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Clean technology fund ‘unique’: Prentice

A proposed Clean Air Act from the Conservative government in Ottawa is a “remarkable piece of legislation,” according to Indian and…

A proposed Clean Air Act from the Conservative government in Ottawa is a “remarkable piece of legislation,” according to Indian and Northern Affairs Minister Jim Prentice.

Released Thursday, the legislation proposes reducing Canada’s greenhouse gas emissions by between 45 and 65 per cent of 2003 levels, but not until the year 2050.

If passed, the act would set targets for smog and ozone levels by 2025, and introduce “intensity-based” emission targets for large polluters by 2010.

Vehicle-emission standards would be imposed by 2011.

“(The act) involves moving forward as quickly as is practical,” Prentice said in an interview from his Calgary office on Friday.

“We have set long-term targets for 2050, and they set the direction of where we’re headed.

“We also will define short-term and medium-term targets.

“They’ll be defined over the next six months, and they’ll be emission-intensity based.

“And they will result in real and improved environmental outcomes for Canadians.”

The Conservative plan was criticized this week by environmental lobbyists who claimed that intensity-based emission reductions would not limit an industrial sector’s overall output of greenhouse gas.

“When we talk emissions intensity we’re simply saying that the rate at which we’re producing carbon dioxide will be reduced,” said Prentice.

“But, of course, the Canadian economy is continuing to grow, so in an absolute sense we continue to create more carbon dioxide, even though we’re being more efficient.

“We can only get to the point where we can create less carbon dioxide, in an absolute sense, through technology.

“It’s impossible to do it any other way, short of shutting down the Canadian economy.”

The proposed act is unique among industrialized nations because it legislates both greenhouse gases and toxic pollutants, and involves a penalization fund, he said.

“It does three things. It regulates; it then insists upon compliance by industry.

“If industry doesn’t comply, it involves the payment of compliance funds into what’s called the technology fund.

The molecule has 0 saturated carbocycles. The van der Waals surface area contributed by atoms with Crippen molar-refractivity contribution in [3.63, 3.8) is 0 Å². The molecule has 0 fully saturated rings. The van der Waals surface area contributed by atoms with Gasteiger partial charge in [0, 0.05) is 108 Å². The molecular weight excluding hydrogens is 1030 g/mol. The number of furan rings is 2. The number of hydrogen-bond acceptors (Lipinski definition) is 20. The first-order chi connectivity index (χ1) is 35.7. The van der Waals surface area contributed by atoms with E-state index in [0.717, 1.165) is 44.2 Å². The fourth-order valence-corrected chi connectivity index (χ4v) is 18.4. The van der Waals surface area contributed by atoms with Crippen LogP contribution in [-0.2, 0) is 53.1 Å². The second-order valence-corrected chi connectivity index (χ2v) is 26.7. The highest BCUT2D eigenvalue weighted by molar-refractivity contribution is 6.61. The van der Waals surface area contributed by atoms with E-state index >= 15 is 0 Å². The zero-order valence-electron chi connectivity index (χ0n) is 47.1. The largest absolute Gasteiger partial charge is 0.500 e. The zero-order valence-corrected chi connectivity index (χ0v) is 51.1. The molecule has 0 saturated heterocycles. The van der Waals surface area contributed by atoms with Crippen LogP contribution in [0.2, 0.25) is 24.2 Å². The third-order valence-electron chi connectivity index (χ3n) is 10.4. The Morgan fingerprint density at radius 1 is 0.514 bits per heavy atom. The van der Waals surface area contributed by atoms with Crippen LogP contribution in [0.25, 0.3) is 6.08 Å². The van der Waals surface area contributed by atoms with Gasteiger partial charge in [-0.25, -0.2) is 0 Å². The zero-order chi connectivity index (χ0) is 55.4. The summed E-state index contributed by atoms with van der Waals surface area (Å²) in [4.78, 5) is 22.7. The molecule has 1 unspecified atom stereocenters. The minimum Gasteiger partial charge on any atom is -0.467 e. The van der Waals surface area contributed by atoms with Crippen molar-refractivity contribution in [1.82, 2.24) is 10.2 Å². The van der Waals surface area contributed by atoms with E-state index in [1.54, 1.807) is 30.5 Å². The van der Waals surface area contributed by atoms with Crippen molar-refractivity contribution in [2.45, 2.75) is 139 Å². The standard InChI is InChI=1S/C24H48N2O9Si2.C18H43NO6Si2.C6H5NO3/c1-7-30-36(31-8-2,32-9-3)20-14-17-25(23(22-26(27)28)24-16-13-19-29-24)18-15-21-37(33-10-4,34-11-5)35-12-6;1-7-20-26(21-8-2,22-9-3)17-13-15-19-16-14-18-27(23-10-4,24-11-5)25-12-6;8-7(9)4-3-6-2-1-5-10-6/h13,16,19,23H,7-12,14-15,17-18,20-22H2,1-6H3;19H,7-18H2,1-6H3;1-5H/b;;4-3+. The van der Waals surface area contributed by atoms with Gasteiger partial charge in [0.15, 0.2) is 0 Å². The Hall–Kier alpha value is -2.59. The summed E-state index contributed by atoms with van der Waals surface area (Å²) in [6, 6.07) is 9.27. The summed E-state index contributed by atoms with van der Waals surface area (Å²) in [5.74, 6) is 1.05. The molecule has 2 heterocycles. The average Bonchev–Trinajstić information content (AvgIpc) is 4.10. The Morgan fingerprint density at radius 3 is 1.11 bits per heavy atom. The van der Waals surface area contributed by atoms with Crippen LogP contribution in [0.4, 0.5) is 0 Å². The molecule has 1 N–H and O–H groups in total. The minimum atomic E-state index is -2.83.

“That’s one of the options that has been put forward.

“That technology fund will then be re-invested into the industry or the sector from which it came, in environmental technologies in Canada, in Canadian research.”

There’s no way to know what the technology fund might be worth because limits and fines for industry haven’t been set yet.

“We want to take the extra six months here through to the spring to consult with industry, with government, with other stakeholders to define those short-term targets, because they are the targets that are the most challenging and they require the most balance,” said Prentice.

The Kyoto Protocol is not mentioned in the Clean Air Act.

Prentice would not confirm or deny Canada’s intention to withdraw from Kyoto, but said the Clean Air Act does far more to reduce greenhouse gas emissions than Canada committed to under the international agreement.

“The former government was talking about a policy that involved buying hot air credits overseas as the solution,” he said.

“So people would be allowed to pollute in Canada or create greenhouse gas emissions in Canada, and the solution to that was they would buy a foreign credit in a country somewhere that no one has ever been to.

“That was the Liberal approach.

“What we’re talking about is very specific.

“There will be regulations, standards. Government will insist upon compliance.

“If industry doesn’t comply, they will pay into a technology fund.

“The compliance, the fund and the targets or standards all tie together.”